## The University of Birmingham - School of Computer Science## Evaluation Methods and Statistics## Autumn Semester 2016## Staff Details
## LecturesMondays, 10:00-11:50am, G26, Mechanical Engineering## Exercises and practicalsTuesdays, 11:00-11:50am, Small Lecture Theatre S06, Poynting## Recommended textbooks**Elementary Statistics: Looking at the Big Picture**by Nancy Pfenning. Cengage Learning, 2011*An excellent introduction to the subject by a very experienced lecturer. Many examples from a wide range of subjects.***Statistical Methods for Psychology**by David C. Howell. Cengage Learning, 2013*A very good systematic introduction to the field, covering the everything of our module except programming in R.*If you want to buy a copy for yourself then you will notice that it is quite expensive. However, it is not necessary to get the latest edition and older editions are widely available on the web. **Probability and Statistics with R**by Maria Dolores Ugarte, Ana F. Militino, and Alan T. Arnholt. CRC Press, 2015*Focuses on the mathematical side of the subject and has a detailed coverage of general probability.***Discovering Statistics Using R**by Andy Field, Jeremy Miles and Zoe Field. Sage, 2012**Discovering Statistics using SPSS**by Andy Field. Wiley , 2009*Similar in scope to the one by Howell but the author has a different way of explaining things and this can be helpful to you. Whether you look at the R or the SPSS version doesn't matter; I recommend it because of its expanations and examples.***The Visual Display of Quantitative Information**by Edward Tufte. Graphics Press USA, 2nd edition, 2001. Homepage*A classic. I recommend it for additional reading as it covers data presentation in much much greater detail than we can in the course.***R for Data Science**by Garrett Grolemund and Hadley Wickham. Published online 2016. Print version available from O'Reilly.*The focus is on data exploration and visualisation with a very strong link to R which the authors know inside out.*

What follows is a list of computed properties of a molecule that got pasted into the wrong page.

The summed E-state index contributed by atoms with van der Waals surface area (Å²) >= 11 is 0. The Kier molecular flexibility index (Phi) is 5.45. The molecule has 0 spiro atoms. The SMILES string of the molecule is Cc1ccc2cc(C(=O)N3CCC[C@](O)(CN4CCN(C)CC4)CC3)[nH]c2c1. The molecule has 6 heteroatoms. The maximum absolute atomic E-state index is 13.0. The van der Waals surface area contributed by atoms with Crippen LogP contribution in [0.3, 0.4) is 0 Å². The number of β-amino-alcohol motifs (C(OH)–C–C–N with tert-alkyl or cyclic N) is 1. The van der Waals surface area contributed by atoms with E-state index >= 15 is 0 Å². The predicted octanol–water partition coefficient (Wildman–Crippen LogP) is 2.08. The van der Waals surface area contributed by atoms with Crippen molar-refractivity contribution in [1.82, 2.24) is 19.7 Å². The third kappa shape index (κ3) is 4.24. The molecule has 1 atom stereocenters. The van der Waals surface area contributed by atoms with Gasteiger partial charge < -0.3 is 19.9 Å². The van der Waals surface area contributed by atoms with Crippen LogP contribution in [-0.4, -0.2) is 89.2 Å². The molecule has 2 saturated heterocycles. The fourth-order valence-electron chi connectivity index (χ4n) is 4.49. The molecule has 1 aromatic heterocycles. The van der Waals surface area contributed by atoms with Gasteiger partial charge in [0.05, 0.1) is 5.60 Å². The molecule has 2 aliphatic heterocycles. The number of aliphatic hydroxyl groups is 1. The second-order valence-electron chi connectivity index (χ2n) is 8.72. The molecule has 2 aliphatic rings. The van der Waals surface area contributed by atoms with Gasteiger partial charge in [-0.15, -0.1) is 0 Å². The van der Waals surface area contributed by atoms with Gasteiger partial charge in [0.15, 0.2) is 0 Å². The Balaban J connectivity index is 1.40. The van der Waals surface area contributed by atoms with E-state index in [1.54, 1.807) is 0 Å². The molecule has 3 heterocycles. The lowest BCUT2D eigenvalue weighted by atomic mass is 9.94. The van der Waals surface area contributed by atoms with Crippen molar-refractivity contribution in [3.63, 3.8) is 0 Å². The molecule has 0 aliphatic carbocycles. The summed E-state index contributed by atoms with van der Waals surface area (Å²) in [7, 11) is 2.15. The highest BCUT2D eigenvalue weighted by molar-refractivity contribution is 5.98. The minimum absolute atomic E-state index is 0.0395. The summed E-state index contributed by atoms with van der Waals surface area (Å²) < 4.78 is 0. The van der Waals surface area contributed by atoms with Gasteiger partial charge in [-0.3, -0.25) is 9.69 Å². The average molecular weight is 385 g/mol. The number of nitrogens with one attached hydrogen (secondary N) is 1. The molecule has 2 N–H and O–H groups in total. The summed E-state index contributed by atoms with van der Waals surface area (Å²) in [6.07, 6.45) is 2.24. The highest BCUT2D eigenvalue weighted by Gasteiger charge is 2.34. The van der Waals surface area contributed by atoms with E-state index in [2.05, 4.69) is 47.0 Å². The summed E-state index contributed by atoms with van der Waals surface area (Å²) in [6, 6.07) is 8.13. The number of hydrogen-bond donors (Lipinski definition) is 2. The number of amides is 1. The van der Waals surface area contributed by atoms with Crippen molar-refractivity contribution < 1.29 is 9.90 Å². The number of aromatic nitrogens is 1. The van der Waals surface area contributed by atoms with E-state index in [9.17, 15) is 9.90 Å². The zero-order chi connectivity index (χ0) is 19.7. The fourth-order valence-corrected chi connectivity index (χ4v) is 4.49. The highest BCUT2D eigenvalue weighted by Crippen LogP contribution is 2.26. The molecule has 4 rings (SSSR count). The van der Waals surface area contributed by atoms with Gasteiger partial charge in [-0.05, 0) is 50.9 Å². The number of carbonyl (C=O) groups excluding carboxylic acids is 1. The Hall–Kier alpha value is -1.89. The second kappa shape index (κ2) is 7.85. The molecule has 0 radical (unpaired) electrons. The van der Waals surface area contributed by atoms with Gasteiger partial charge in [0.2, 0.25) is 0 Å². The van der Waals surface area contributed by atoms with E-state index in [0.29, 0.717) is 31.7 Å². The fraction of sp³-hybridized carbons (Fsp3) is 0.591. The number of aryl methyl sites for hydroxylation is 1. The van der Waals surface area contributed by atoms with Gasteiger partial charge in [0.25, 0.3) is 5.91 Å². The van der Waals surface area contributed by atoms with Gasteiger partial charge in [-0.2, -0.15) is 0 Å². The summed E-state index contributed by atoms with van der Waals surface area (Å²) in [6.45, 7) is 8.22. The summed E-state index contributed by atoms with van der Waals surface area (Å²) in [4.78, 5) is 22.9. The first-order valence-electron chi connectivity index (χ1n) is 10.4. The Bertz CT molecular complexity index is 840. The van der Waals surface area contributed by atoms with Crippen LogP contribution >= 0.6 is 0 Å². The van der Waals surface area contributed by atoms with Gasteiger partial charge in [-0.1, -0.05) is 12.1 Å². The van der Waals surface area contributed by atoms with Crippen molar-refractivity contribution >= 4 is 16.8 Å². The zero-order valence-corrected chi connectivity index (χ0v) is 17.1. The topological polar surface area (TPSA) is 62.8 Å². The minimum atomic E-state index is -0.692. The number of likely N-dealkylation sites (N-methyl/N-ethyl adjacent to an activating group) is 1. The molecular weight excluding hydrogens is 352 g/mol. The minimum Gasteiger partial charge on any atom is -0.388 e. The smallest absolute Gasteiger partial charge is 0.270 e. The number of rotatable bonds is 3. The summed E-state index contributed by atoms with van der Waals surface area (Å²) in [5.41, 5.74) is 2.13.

## Course material## Week 1: Basic concepts of statistics: populations, samples, variables, scales- Handout 1
- Practical 1
- simple.csv
- The R manual: Chapters 1 and 2
- Richard Feynman on the Scientific Method
- Statistics experiments
## Week 2: Summarising and visualising data- Handout 2
- Practical 2 (model answers)
- Read chapters 4 and 5 of the book by Pfenning, or chapters 1 and 2 of the book by Howell
- URLs mentioned in the handout:
- Article on exploratory data analysis in R on the very useful site R Bloggers
- Examples from 2014 exam results:
- Mathematical Techniques for Computer Science
table plot histogram scatterplot historical data as boxplots - HCI
table plot histogram scatterplot - First year Software Workshop
table plot histogram scatterplot
- Mathematical Techniques for Computer Science
## Week 3: The normal distribution; the central limit theorem- Handout No.3
- Practical 3 (model answers)
- Chapter 3 of Howell
- An illustration of the Central Limit Theorem
- Interactive illustration of normal distribution and a tabulation
- Implementation of a quincunx
## Week 4: Confidence intervals## Week 5: Class Test 1## Week 6: Sampling## Week 7: Comparing two means: The t-test.## Week 8: ANOVA- Handout No.7
- Chapter 11 of Howell, in particular section 11.3
- Tutorial on ANOVA in R
- Practical 7 (model answers)
## Week 9: Class Test 2## Week 10: Correlation and regression- Handout No.8
- For correlation and regression: Chapter 9 of Howell
- Practical 8
- twitter.csv
## Week 11: Report writing## Assessment**20% continuous through class tests**We are planning to have two class tests during the term. The exact date will depend on the progress we are making with the material but we are currently envisaging these to take place in weeks 5 and 10.**80% 1.5-hour examination in May**
## Re-assessmentThere is one resit opportunity for this course in August next year. The continuous assessment component willnot be carried forward.
## Previous test and exam papers
## Other resourcesThe R projectA local website created by a former colleague from the School of Physics providing support for using R A nice knitr tutorial The knitr manual Gnu Octave: A mathematical assistant similar to Matlab, but freely available (this is installed on the School's Linux machines) An interactive applet for experimenting with random variables School-level module description |